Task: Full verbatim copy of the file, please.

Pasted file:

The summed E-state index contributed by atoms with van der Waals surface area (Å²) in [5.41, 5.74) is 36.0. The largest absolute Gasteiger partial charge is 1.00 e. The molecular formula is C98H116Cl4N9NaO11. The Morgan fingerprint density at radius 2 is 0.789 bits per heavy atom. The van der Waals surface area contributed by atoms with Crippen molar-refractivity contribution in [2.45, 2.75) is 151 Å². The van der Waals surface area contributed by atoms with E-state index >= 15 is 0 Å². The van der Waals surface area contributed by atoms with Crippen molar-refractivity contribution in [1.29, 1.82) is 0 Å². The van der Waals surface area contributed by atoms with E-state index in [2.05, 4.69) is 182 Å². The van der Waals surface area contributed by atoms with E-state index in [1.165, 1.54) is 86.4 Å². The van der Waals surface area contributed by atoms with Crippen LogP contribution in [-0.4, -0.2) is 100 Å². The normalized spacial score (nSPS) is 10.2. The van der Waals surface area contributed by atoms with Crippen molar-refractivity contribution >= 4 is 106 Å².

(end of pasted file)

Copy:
The summed E-state index contributed by atoms with van der Waals surface area (Å²) in [5.41, 5.74) is 36.0. The largest absolute Gasteiger partial charge is 1.00 e. The molecular formula is C98H116Cl4N9NaO11. The Morgan fingerprint density at radius 2 is 0.789 bits per heavy atom. The van der Waals surface area contributed by atoms with Crippen molar-refractivity contribution in [2.45, 2.75) is 151 Å². The van der Waals surface area contributed by atoms with E-state index >= 15 is 0 Å². The van der Waals surface area contributed by atoms with Crippen molar-refractivity contribution in [1.29, 1.82) is 0 Å². The van der Waals surface area contributed by atoms with E-state index in [2.05, 4.69) is 182 Å². The van der Waals surface area contributed by atoms with E-state index in [1.165, 1.54) is 86.4 Å². The van der Waals surface area contributed by atoms with Crippen LogP contribution in [-0.4, -0.2) is 100 Å². The normalized spacial score (nSPS) is 10.2. The van der Waals surface area contributed by atoms with Crippen molar-refractivity contribution >= 4 is 106 Å².